Shell_oil_croppedBut ……. global demand for oil will still be growing in 2035 even with an enormous growth in electric cars in the next two decades, with numbers on the road rising from 1m to 100m, BP has predicted. The oil and gas giant predicted that despite electric cars spreading rapidly and renewable energy recording exceptional growth, oil demand would still rise because of rising prosperity in the developing world. BP said electric cars would not be a “gamechanger” for the oil industry. “It’s not Teslas and the US. It’s the fact that 2 billion people, much of that in Asia, are moving to middle incomes, can buy their first motor car and that drives up oil demand. It’s that stuff that really matters,” said Spencer Dale, BP group’s chief economist.

In the final week of January London was put on “very high” alert as cold and still weather, traffic, and a peak in the use of wood-burning stoves combined to send air pollution soaring in the capital – and across swaths of the UK. According to data from King’s College London, areas of London including Camden, the City of London and Westminster all reached 10 out of 10 on the air pollution index, with many other areas rated seven or higher.

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Donald Trump by Gage Skidmore

Donald Trump by Gage Skidmore

In the USA Democrats have promised to try to thwart the appointment of Scott Pruitt as administrator of the Environmental Protection Agency, amid fears within the agency that he will trigger an “unprecedented disaster” for America’s environment and public health. Donald Trump has nominated Pruitt to lead an agency he has sued multiple times in his role as attorney general of Oklahoma. Pruitt has vowed to dismantle serried environmental rules and is currently involved in a legal effort by 27 states to overturn Barack Obama’s clean power plan, the president’s centerpiece policy to reduce greenhouse gas emissions.

Giraffes have seen a 38% decline in their numbers since 1985, falling from about 157,000 to 97,500 today. They sadly join the “red list” compiled by the International Union for the Conservation of Nature (IUCN), which has also added more than 700 newly recognised bird species, but 13 of these are already extinct. But there is good news in the list as well with the rediscovery of a few species thought to have been lost, such a Madagascan freshwater fish which had not been seen since the 1960s, and the recovery of the Seychelles white-eye bird after conservation efforts.

Google’s data centres and the offices for its 60,000 staff will be powered entirely by renewable energy from next year, in what the company has called a “landmark moment”. The Guardian reports that the internet giant is already the world’s biggest corporate buyer of renewable electricity, last year buying 44% of its power from wind and solar farms. Now it will be 100%, and an executive said it would not rule out investing in nuclear power in the future, too.

Paris had a second day of free public transport due to a spike in air pollution – and some cars were barred from the roads. The city is suffering its worst and most prolonged winter pollution for at least 10 years, the Airparif agency which measures the levels said on Wednesday. In the week Authorities said only drivers with odd-numbered registration plates can drive in the capital region on Wednesday. Drivers of even-numbered cars were given the same opportunity on Tuesday, but could now be fined up to €35 if they are caught behind the wheel. More than 1,700 motorists were fined for violations on Tuesday. Paris mayor Anne Hidalgo said images of smog blanketing the capital were proof of the need to reduce vehicle use in the city centre.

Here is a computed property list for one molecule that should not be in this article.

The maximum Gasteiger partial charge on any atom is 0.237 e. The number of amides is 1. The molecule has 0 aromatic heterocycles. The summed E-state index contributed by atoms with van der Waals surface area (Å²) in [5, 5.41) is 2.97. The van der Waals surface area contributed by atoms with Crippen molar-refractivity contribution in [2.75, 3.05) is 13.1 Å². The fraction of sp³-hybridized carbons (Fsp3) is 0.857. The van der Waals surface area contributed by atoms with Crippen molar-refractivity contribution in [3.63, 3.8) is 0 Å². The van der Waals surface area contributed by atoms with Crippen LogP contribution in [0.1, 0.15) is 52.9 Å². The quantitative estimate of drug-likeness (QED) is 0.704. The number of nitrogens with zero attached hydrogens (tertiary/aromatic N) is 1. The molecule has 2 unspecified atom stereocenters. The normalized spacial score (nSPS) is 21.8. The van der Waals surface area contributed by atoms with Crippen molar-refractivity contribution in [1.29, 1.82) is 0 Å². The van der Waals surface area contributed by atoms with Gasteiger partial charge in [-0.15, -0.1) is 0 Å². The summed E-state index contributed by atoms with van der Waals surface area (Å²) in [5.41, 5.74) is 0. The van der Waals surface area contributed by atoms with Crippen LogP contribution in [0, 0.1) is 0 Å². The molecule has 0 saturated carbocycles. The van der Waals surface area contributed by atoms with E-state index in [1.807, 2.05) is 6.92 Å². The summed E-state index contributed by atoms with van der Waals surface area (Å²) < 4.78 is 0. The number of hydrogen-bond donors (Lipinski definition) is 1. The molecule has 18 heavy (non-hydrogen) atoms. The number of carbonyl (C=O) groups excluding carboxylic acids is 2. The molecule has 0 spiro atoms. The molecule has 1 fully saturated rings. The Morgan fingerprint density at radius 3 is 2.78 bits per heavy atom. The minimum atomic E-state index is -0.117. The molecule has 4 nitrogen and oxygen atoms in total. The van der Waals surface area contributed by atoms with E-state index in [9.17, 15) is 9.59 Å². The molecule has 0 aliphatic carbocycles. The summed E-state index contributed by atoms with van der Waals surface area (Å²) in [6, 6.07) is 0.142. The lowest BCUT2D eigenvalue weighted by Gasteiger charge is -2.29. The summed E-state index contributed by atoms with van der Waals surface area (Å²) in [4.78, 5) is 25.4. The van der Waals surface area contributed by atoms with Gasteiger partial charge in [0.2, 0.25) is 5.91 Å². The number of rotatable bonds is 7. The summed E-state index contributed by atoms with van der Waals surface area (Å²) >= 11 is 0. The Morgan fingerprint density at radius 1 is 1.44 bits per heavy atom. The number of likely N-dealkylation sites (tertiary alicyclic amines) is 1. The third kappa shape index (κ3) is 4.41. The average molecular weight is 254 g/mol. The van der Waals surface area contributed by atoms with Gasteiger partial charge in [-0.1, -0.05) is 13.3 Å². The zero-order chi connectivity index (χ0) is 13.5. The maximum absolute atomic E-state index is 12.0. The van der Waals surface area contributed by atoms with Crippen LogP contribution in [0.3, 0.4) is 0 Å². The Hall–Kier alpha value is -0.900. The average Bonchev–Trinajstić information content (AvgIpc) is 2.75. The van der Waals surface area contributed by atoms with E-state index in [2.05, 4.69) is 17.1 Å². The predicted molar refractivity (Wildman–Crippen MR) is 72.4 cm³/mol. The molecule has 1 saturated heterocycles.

London mayor Sadiq Khan will  more than double funding to clean up the capital’s dirty air. London is one of the most polluted of dozens of cities in the UK that breach EU standards on nitrogen dioxide (NO2), a toxic gas caused by diesel vehicles. Air pollution has been linked to nearly 9,500 premature deaths in the city each year. Funding for air quality measures over the next five years will be more than doubled to £875m, under new plans, up from the £425m committed under the former mayor Boris Johnson. Khan will has also promised to spend £770m on cycling initiatives over the course of his term, saying he wants to make riding a bike the “safe and obvious” transport choice for all Londoners.

Two prestigious organisations have warned that England may have tipped into deforestation, with more trees being cut down than planted for the first time in possibly 40 years. “We are only planting 700 hectares (1,730 acres) a year, almost certainly less than we are felling,” said Austin Brady, the conservation director of the Woodland Trust charity which, with commercial forestry groups, wants government to pledge to meet its planting targets at a parliamentary debate. Stuart Goodall, chief executive of Confor, the trade association for the UK forestry industry, said planting was at its lowest level in England in more than 40 years. “Forests are being lost to development and infrastructure; we are cutting a lot and planting so few, so it may be that England is technically deforesting,” said Goodall. More here.

The level of household waste which is recycled in the UK has fallen for the first time, figures have shown. The Department for Environment Food and Rural Affairs statistics show that 44.3% of household rubbish was recycled in 2015, down from 44.9% in 2014. It is the first fall since 2010 when monitoring began, though is still the second-highest annual rate on record. Waste company Biffa Municipal warned that recyclables that are not clean (where they are contaminated) can cause “lorry-loads” to be rejected. There is a European Union target for the UK to recycle at least 50% of household waste by 2020.